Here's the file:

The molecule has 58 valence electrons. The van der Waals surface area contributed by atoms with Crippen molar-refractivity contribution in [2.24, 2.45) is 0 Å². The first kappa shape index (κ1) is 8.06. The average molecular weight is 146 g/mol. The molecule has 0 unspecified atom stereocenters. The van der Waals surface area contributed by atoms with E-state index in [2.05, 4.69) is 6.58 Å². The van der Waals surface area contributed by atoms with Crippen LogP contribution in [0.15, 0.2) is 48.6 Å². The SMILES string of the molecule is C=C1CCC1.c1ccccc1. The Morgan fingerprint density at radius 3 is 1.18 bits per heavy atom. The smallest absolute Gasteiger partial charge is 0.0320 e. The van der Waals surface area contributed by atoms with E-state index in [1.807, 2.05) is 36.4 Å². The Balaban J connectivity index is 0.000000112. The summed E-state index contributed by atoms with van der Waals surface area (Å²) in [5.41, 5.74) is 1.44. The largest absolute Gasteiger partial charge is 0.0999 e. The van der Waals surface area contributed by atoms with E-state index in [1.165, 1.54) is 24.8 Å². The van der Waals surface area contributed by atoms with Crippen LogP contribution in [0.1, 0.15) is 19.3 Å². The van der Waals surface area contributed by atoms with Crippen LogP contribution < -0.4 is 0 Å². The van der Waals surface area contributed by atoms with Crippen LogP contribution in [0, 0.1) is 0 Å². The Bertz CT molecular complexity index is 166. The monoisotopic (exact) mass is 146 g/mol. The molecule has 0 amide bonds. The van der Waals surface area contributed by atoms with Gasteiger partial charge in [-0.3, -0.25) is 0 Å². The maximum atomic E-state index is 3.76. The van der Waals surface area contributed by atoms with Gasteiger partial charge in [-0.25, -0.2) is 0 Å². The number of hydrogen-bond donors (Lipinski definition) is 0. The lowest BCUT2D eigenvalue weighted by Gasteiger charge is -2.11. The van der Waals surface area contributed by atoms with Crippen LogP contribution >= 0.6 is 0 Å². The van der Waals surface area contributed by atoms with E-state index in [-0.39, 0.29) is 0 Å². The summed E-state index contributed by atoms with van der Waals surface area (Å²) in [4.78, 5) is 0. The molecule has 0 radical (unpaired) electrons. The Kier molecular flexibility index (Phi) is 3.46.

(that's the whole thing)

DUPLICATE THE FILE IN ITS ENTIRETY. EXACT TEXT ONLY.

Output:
The molecule has 58 valence electrons. The van der Waals surface area contributed by atoms with Crippen molar-refractivity contribution in [2.24, 2.45) is 0 Å². The first kappa shape index (κ1) is 8.06. The average molecular weight is 146 g/mol. The molecule has 0 unspecified atom stereocenters. The van der Waals surface area contributed by atoms with E-state index in [2.05, 4.69) is 6.58 Å². The van der Waals surface area contributed by atoms with Crippen LogP contribution in [0.15, 0.2) is 48.6 Å². The SMILES string of the molecule is C=C1CCC1.c1ccccc1. The Morgan fingerprint density at radius 3 is 1.18 bits per heavy atom. The smallest absolute Gasteiger partial charge is 0.0320 e. The van der Waals surface area contributed by atoms with E-state index in [1.807, 2.05) is 36.4 Å². The Balaban J connectivity index is 0.000000112. The summed E-state index contributed by atoms with van der Waals surface area (Å²) in [5.41, 5.74) is 1.44. The largest absolute Gasteiger partial charge is 0.0999 e. The van der Waals surface area contributed by atoms with E-state index in [1.165, 1.54) is 24.8 Å². The van der Waals surface area contributed by atoms with Crippen LogP contribution in [0.1, 0.15) is 19.3 Å². The van der Waals surface area contributed by atoms with Crippen LogP contribution < -0.4 is 0 Å². The van der Waals surface area contributed by atoms with Crippen LogP contribution in [0, 0.1) is 0 Å². The Bertz CT molecular complexity index is 166. The monoisotopic (exact) mass is 146 g/mol. The molecule has 0 amide bonds. The van der Waals surface area contributed by atoms with Gasteiger partial charge in [-0.3, -0.25) is 0 Å². The maximum atomic E-state index is 3.76. The van der Waals surface area contributed by atoms with Gasteiger partial charge in [-0.25, -0.2) is 0 Å². The number of hydrogen-bond donors (Lipinski definition) is 0. The lowest BCUT2D eigenvalue weighted by Gasteiger charge is -2.11. The van der Waals surface area contributed by atoms with Crippen LogP contribution >= 0.6 is 0 Å². The van der Waals surface area contributed by atoms with E-state index in [-0.39, 0.29) is 0 Å². The summed E-state index contributed by atoms with van der Waals surface area (Å²) in [4.78, 5) is 0. The molecule has 0 radical (unpaired) electrons. The Kier molecular flexibility index (Phi) is 3.46.